An estimated 3.9 million girls around the world are at risk of female genital mutilation or cutting (FGM/C) every year. About 513,000 women and girls in the U.S. are at risk of or have undergone this procedure. Ending FGM/C is an issue that many funders can engage in; those who are interested in gender equality, who want to end gender-based violence and child abuse, who want to defend women’s bodily autonomy, and who want to make sure all girls are safe, educated and empowered.
Dr. Ghada Khan is a health program analyst and the network coordinator for the U.S. End FGM/C Network, a collaborative group of “survivors, civil society organizations, foundations, activists, policymakers, researchers, health care providers and others committed to promoting the abandonment of [FGM/C] in the U.S. and around the world.” She spoke to Philanthropy Women about her work and how philanthropy can be more effective in the fight to end FGM/C.
The U.S. End FGM/C Network formed loosely in the mid-2000s and officially launched in 2018. It supports FGM/C survivors and grassroots organizations, facilitates collaboration, works to influence policy and law, and strives to frame the issue in a “broad and intersectional manner.” In June 2019, it engaged in a pre-conference at Women Deliver in Vancouver, which culminated in a Global Call to Action with an overarching goal to end FGM/C by 2030.
The Wallace Global Fund has been one of the main supporters of this organization. Between 2016 and 2018, it funded research on the issue in the U.S., sponsored the first-ever summit on ending FGM/C and backed the formal launch of the network. Along with the Wallace Global Fund, philanthropies who engage with the topic of FGM/C include Amplify Change, Associated Country Women of the World and Donor Direct Action, among others.
The Importance of Sound FGM/C Laws and Policies
Khan points out that while the U.S. has had a federal law banning FGM/C since 1996, only 33 states have anti-FGM/C legislation. Seven of these laws were passed this year, demonstrating that this is an active time for the movement. The case U.S. v. Nagarwala dealt a blow to advocates in late 2018, when a judge voided the U.S. female genital mutilation law and declared the issue to be within states’ purview. But Khan says it “helped raise awareness on the issue and highlighted the fact that while existing child protection laws can be utilized to prosecute cases, there is a need to create more [FGM/C]-specific state laws that protect girls within and across states, while engaging communities in this process.”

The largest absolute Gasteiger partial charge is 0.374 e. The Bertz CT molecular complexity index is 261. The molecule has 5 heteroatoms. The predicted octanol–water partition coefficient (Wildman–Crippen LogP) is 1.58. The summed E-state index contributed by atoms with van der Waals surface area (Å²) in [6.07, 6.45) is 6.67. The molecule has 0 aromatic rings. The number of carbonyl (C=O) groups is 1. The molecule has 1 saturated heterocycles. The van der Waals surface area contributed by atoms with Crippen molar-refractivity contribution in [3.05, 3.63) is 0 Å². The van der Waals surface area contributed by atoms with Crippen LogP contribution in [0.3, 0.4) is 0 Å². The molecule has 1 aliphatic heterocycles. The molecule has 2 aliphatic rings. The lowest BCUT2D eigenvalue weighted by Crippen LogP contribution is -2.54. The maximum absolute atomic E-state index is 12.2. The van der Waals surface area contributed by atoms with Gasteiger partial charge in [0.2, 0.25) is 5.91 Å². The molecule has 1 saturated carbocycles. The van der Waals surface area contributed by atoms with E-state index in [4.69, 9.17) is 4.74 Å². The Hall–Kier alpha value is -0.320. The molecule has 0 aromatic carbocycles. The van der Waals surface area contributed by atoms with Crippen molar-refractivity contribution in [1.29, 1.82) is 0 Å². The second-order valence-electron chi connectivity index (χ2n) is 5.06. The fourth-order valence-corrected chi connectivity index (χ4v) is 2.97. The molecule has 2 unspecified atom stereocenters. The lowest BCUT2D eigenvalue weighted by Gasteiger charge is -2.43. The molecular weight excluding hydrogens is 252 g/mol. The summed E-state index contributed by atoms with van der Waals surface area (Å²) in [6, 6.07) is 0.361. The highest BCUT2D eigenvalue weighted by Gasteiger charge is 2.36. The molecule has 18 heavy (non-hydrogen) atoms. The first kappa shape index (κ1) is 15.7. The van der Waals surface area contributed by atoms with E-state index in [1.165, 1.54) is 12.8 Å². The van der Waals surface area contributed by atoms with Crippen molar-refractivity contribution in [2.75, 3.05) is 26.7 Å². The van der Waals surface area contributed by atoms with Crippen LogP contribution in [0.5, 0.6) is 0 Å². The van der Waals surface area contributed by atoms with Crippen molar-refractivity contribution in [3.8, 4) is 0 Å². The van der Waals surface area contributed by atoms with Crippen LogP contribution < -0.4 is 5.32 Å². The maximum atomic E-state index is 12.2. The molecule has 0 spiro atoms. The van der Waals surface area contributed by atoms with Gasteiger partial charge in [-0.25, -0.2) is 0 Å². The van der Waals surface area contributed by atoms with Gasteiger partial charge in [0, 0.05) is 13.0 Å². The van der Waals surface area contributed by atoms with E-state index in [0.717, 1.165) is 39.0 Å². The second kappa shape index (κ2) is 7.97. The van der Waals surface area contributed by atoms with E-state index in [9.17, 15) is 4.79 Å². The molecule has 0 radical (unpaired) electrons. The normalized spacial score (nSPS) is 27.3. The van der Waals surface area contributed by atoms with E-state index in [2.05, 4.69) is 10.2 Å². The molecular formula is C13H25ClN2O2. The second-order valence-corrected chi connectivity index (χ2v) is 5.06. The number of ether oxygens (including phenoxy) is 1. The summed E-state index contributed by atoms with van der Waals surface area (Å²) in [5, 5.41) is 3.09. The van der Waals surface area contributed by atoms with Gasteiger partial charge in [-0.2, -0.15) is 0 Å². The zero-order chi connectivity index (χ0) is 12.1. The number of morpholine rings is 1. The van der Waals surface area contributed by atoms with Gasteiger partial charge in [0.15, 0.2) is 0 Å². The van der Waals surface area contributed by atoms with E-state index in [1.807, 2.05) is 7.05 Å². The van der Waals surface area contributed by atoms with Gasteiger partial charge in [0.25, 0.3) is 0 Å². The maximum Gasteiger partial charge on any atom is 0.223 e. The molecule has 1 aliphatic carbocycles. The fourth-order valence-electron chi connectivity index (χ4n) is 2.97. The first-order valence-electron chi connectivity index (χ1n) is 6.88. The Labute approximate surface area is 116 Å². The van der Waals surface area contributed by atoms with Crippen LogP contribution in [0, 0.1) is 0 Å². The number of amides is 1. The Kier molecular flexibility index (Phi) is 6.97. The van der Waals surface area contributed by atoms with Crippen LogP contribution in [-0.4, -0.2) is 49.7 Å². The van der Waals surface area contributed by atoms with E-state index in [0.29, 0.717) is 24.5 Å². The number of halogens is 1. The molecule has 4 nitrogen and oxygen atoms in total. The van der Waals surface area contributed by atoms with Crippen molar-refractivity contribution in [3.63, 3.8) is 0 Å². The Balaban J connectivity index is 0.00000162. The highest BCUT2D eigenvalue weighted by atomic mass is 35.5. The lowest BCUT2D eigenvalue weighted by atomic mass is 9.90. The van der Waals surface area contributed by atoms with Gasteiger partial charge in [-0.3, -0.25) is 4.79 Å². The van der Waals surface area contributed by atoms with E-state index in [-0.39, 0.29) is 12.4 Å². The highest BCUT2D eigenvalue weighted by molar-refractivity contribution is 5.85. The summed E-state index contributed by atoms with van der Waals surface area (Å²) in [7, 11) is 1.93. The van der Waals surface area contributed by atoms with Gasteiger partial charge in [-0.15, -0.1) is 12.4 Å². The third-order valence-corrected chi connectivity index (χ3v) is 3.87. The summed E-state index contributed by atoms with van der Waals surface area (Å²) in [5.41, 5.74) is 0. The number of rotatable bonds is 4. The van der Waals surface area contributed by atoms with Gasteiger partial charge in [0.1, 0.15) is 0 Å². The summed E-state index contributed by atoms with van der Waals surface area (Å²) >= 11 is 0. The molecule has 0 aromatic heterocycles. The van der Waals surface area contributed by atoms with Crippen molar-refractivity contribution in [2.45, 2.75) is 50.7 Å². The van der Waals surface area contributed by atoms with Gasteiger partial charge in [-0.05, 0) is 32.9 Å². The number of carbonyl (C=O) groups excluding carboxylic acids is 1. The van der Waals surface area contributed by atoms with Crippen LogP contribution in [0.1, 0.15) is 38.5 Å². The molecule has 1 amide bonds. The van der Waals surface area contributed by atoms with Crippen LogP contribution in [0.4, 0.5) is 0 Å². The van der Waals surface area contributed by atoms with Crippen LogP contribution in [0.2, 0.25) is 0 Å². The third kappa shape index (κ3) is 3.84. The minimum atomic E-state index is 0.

She says one of the best ways for allies to fight FGM/C is to “support advocacy efforts around sound FGM/C laws and policies both here and abroad.” She says, “without a proper legal framework, girls have no recourse to protect their rights.” Khan thinks sharing accurate resources, breaking the silence around these topics and supporting or volunteering with organizations in the sector are also good options — the network site is a plentiful resource and support system for these kinds of efforts.
Other Funding Strategies for Ending FGM/C
Khan calls on philanthropy to support FGM/C education, prevention and survivor services. She recommends “flexible and substantial funding streams for grassroots organizations,” with a focus on groups led by survivors, communities and youth. She says funders should collaborate more and “create easily accessible platforms where financial resources on FGM/C, new and existing, are routinely shared.”
Khan would also like to see funding for “more comprehensive participatory research across sectors to understand what is working and what is not to end FGM/C.”
And, the U.S. End FGM/C Network calls on the anti-FGM/C community to “better understand and respond effectively to adaptations to the practice which continue to violate women’s rights.” These adaptations include the medicalization of FGM/C (having a health professional carry out the procedure), moving girls across borders to evade local laws, and lowering the age at which FGM/C is carried out.
Finally, Khan emphasizes the importance of placing girls at the center of the anti-FGM/C advocacy movement and community. She says, “Girls need to be empowered through education, specifically with knowledge about their bodies and rights, so [they can] recognize FGM/C as an issue of gender inequality,” and address it accordingly with their communities. “Girls need to be supported by their families, communities, faith-based leaders, educational institutions, health care providers, governments and all entities that are supposed to protect them, if they are to stand up against FGM/C.”
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